Skip to main content
Access every election story that matters
Enjoy unlimited digital access
$1.99
per week for 24 weeks
Access every election story that matters
Enjoy unlimited digital access
$1.99
per week
for 24 weeks
// //

Reapi Ulunisau of Fiji scores a try during match against Canada on July 29, 2021.

ANDREW BOYERS/Reuters

Canada’s quest for another medal in women’s rugby sevens got off to a roaring start Thursday morning as the Canadian squad routed Brazil 33-0 in the opening match of the group play stage for both teams.

Things went quite differently for Canada on Thursday evening as they dropped their second match to Fiji 26-12.

In the early game, veteran captain Ghislaine Landry led a balanced scoring attack for the Canadians, making four out of five conversion attempts and adding a try for 13 points.

Story continues below advertisement

Canadian women’s rugby sevens team says it is in a better place after off-field upheaval

“I’m pretty happy with that first performance,” Landry said.

“It’s been such a build up … We’re just so happy to be on the field playing together.”

Olympic rookie Keyara Wardley, who came in as a substitute for the second half, added 10 points on a pair of tries, while Charity Williams and Karen Paquin had a try each.

In the late game, Fiji was dominant against a Canadian squad that looked flat-footed in the first half. The Fijians led 21-0 at the break.

The second half was a more balanced contest, but the damage was done and Canada fell to 1-1.

The Canadians wrap up their group play schedule against France on Friday morning. The French side is undefeated after victories over Fiji and Brazil on Thursday.

The Canadian women, led by Landry, earned a bronze medal in the first Olympic appearance for rugby sevens at the Rio Games in 2016.

Story continues below advertisement

Both teams brought terrific energy to the pitch to start Thursday’s opener, and the first half was a mostly even affair, with only Williams crossing the goal line. Landry’s first successful conversion made it 7-0 Canada at halftime, and it was all Canada from there.

“At halftime we just talked about really going 100 per cent and I think you saw that in second half,” said Landry.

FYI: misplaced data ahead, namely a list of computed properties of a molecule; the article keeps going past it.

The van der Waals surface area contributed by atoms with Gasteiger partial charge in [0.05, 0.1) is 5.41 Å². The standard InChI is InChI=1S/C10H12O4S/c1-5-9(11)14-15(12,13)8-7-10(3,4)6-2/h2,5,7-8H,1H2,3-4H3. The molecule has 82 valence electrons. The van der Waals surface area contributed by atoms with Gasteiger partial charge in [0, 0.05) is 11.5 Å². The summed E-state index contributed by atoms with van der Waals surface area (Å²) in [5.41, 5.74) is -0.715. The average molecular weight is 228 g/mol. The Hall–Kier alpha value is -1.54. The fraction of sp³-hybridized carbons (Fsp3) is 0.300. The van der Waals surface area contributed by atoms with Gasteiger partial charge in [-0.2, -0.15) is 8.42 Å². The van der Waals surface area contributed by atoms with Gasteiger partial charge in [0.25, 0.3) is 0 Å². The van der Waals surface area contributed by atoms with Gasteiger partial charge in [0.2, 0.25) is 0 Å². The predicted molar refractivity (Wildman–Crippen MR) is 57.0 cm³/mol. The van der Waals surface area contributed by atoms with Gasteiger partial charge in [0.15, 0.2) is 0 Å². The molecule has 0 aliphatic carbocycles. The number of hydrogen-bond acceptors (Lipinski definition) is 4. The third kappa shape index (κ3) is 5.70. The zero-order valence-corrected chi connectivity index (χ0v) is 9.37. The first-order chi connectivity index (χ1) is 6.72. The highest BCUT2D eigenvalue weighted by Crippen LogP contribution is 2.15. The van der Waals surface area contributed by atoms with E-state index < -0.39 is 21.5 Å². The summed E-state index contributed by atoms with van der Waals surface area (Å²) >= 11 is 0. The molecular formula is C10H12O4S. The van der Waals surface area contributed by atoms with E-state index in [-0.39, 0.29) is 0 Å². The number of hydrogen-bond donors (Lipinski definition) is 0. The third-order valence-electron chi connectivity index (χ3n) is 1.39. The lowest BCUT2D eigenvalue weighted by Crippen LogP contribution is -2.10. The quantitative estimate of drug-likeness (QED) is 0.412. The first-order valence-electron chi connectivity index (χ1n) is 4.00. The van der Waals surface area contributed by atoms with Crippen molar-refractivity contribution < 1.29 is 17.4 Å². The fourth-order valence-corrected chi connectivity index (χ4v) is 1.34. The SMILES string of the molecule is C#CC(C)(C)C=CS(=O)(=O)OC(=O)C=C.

Thursday marked a debut of sorts for Canada coach Mick Byrne, a 62-year-old Australian national with a diverse CV that includes rugby league, rugby union and Aussie Rules Football.

After the game, Landry had high praise for the new coach.

“You know he’s one of the best rugby coaches in the world. His knowledge is second to none. So we were so fortunate that he was able to step in and help us get here and I think elevate our game,” she said.

Byrne took over the Canadian women after John Tait stepped down in April after an independent review of a formal complaint by former and present players under Rugby Canada’s harassment and bullying policy.

Story continues below advertisement

The review found that, while the conduct described in the players’ complaint reflected the experiences of the athletes, it did not fall within the policy’s definition of harassment or bullying.

Tait said the complaints were “all unfounded,” but resigned as sevens head coach and women’s high-performance director.

Sign up for The Globe’s Olympic newsletter and follow all of the news, features and opinion in the lead-up to the Summer Games in Tokyo.

Your Globe

Build your personal news feed

  1. Follow topics and authors relevant to your reading interests.
  2. Check your Following feed daily, and never miss an article. Access your Following feed from your account menu at the top right corner of every page.

Follow topics related to this article:

View more suggestions in Following Read more about following topics and authors

This content appears as provided to The Globe by the originating wire service. It has not been edited by Globe staff.

Report an error
Due to technical reasons, we have temporarily removed commenting from our articles. We hope to have this fixed soon. Thank you for your patience. If you are looking to give feedback on our new site, please send it along to feedback@globeandmail.com. If you want to write a letter to the editor, please forward to letters@globeandmail.com.

Welcome to The Globe and Mail’s comment community. This is a space where subscribers can engage with each other and Globe staff. Non-subscribers can read and sort comments but will not be able to engage with them in any way. Click here to subscribe.

If you would like to write a letter to the editor, please forward it to letters@globeandmail.com. Readers can also interact with The Globe on Facebook and Twitter .

Welcome to The Globe and Mail’s comment community. This is a space where subscribers can engage with each other and Globe staff. Non-subscribers can read and sort comments but will not be able to engage with them in any way. Click here to subscribe.

If you would like to write a letter to the editor, please forward it to letters@globeandmail.com. Readers can also interact with The Globe on Facebook and Twitter .

Welcome to The Globe and Mail’s comment community. This is a space where subscribers can engage with each other and Globe staff.

We aim to create a safe and valuable space for discussion and debate. That means:

  • Treat others as you wish to be treated
  • Criticize ideas, not people
  • Stay on topic
  • Avoid the use of toxic and offensive language
  • Flag bad behaviour

If you do not see your comment posted immediately, it is being reviewed by the moderation team and may appear shortly, generally within an hour.

We aim to have all comments reviewed in a timely manner.

Comments that violate our community guidelines will not be posted.

UPDATED: Read our community guidelines here

Discussion loading ...

To view this site properly, enable cookies in your browser. Read our privacy policy to learn more.
How to enable cookies